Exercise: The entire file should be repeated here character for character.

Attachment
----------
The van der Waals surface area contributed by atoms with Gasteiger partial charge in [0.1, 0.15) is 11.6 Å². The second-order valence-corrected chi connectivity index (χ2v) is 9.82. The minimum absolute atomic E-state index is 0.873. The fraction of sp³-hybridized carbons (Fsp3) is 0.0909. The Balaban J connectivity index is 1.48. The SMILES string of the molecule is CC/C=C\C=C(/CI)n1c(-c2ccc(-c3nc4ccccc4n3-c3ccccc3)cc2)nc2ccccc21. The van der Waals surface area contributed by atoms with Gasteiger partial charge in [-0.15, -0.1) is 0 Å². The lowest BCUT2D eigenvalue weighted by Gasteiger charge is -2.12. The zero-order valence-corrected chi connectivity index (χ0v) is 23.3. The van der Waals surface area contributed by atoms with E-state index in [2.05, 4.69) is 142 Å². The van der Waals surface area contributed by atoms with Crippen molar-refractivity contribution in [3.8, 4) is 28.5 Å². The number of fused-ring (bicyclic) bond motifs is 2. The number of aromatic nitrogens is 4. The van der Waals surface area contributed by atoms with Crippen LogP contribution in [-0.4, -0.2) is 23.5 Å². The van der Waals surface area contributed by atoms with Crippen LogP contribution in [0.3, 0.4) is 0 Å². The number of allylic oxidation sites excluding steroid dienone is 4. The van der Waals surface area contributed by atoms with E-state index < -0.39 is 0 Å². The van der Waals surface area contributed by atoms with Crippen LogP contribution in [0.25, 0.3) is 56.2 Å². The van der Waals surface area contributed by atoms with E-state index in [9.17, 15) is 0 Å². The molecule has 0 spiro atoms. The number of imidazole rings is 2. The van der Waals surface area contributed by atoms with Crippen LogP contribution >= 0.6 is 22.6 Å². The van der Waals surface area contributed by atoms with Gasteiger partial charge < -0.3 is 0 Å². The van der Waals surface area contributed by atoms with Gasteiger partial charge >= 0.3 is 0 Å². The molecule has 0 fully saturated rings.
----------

The van der Waals surface area contributed by atoms with Gasteiger partial charge in [0.1, 0.15) is 11.6 Å². The second-order valence-corrected chi connectivity index (χ2v) is 9.82. The minimum absolute atomic E-state index is 0.873. The fraction of sp³-hybridized carbons (Fsp3) is 0.0909. The Balaban J connectivity index is 1.48. The SMILES string of the molecule is CC/C=C\C=C(/CI)n1c(-c2ccc(-c3nc4ccccc4n3-c3ccccc3)cc2)nc2ccccc21. The van der Waals surface area contributed by atoms with Gasteiger partial charge in [-0.15, -0.1) is 0 Å². The lowest BCUT2D eigenvalue weighted by Gasteiger charge is -2.12. The zero-order valence-corrected chi connectivity index (χ0v) is 23.3. The van der Waals surface area contributed by atoms with E-state index in [2.05, 4.69) is 142 Å². The van der Waals surface area contributed by atoms with Crippen molar-refractivity contribution in [3.8, 4) is 28.5 Å². The number of fused-ring (bicyclic) bond motifs is 2. The number of aromatic nitrogens is 4. The van der Waals surface area contributed by atoms with Crippen LogP contribution in [-0.4, -0.2) is 23.5 Å². The van der Waals surface area contributed by atoms with Crippen LogP contribution in [0.3, 0.4) is 0 Å². The number of allylic oxidation sites excluding steroid dienone is 4. The van der Waals surface area contributed by atoms with E-state index < -0.39 is 0 Å². The van der Waals surface area contributed by atoms with Crippen LogP contribution in [0.25, 0.3) is 56.2 Å². The van der Waals surface area contributed by atoms with E-state index in [9.17, 15) is 0 Å². The molecule has 0 spiro atoms. The number of imidazole rings is 2. The van der Waals surface area contributed by atoms with Crippen LogP contribution >= 0.6 is 22.6 Å². The van der Waals surface area contributed by atoms with Gasteiger partial charge < -0.3 is 0 Å². The van der Waals surface area contributed by atoms with Gasteiger partial charge >= 0.3 is 0 Å². The molecule has 0 fully saturated rings.